An Easter gift from Kim Darnell on Sunday: a handsome purple calla lily, looking dark bluish-purple in yellow interior light, but in fact bright pinkish-purple in sunlight. Purple is the liturgical color for the Lenten season, white for the Easter season, so both white and purple flowers are appropriate for this time of year. I’ll start here with the gift calla, in two photos; move on to callas in general and their sexual symbolism, with a digression on George O’Keeffe.
(Note: the title is a play on the song “Karma Chameleon”. From Wikipedia: “Karma Chameleon” is a song by English band Culture Club, featured on the group’s 1983 album Colour by Numbers. The original has karma x5 chameleon, but I’ve cut it down to x3 to save space.)
The gift calla. Here’s the photo I took, inside on a wet, overcast day, with my iPad; the image has been color-corrected as much as possible, but it’s still way off:
On Tuesday, in bright sun outside, another friend took this photo on his iPhone, and that gets it just right:
About callas. I’ve posted here once before calla lilies, in the 3/17/12 posting “St. Patrick”, with a section about calla lily as a resembloid, rather than subsective compound (calla lilies aren’t lilies, in the genus Lilium); about Katharine Hepburn on the flowers (“The calla lilies are in bloom again, such a strange flower, suitable to any occasion…”), and about the calla’s connection to weddings). This posting was about the classic calla:
Zantedeschia aethiopica (known as calla lily and arum lily) is a species in the family Araceae, native to southern Africa in Lesotho, South Africa, and Swaziland.
Zantedeschia aethiopica is a rhizomatous herbaceous perennial plant, evergreen where rainfall and temperatures are adequate, deciduous where there is a dry season. Its preferred habitat is in streams and ponds or on the banks. It grows to 2.0–3.3 ft tall, with large clumps of broad, arrow shaped dark green leaves up to 18 in long. The inflorescences are large and are produced in spring, summer and autumn, with a pure white spathe up to 9.8 in and a yellow spadix up to 3 1⁄2 in long. The spadix produces a faint, sweet fragrance.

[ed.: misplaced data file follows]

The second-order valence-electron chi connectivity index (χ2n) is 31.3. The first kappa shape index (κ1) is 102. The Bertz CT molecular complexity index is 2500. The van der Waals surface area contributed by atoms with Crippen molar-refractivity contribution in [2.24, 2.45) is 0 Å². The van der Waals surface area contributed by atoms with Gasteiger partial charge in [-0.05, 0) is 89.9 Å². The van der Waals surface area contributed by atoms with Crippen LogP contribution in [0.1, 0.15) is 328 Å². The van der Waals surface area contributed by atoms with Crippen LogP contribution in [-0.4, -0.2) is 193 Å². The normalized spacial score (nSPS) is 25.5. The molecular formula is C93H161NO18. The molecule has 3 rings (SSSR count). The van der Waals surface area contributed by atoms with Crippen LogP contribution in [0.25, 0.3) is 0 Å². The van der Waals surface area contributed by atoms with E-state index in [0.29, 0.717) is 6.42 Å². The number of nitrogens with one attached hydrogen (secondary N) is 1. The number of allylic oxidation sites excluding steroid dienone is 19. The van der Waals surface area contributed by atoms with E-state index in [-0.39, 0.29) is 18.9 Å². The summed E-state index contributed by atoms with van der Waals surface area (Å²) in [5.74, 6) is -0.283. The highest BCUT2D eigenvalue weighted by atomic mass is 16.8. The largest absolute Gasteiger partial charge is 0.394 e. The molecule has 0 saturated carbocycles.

The spathe is the part that looks like a conical petal, but is in fact a bract; think of the petal-like bracts of pointsettia or dogwood flowers. The spadix is the central part that looks like a stamen, but is in fact a spike of very small yellow flowers.
The showy trumpet-like whiteness of Z. aethiopica makes it a suitable Easter flower, an alternative to the standard Easter lily. From Wikipedia:
Lilium longiflorum …, often called the Easter lily, is a plant endemic to the Ryukyu Islands (Japan). Lilium formosana, a closely related species from Taiwan, has been treated as a variety of Easter lily in the past. It is a stem rooting lily, growing up to 1 m (3 ft 3 in) high. It bears a number of trumpet shaped, white, fragrant, and outward facing flowers.
I hadn’t been aware of the wide variety of Z. aethiopica sports and hybrids between this species and other Zantedeschia species, yielding an extraordinary range of spathe colors, including bicolors. Assortments from two different seed and plant companies:
The calla as erotic symbol. The spathe serves as a vaginal symbol, and the spadix as either phallic or clitoral symbol, so callas are pretty much drenched in sexuality.
Which brings us to Georgia O’Keeffe, whose hundreds of flower paintings strike nearly everybody as powerfully sexual (though apparently she always rejected Freudian interpretations of these works). Calla lilies were a recurrent subject, as in White Calla Lily of 1927: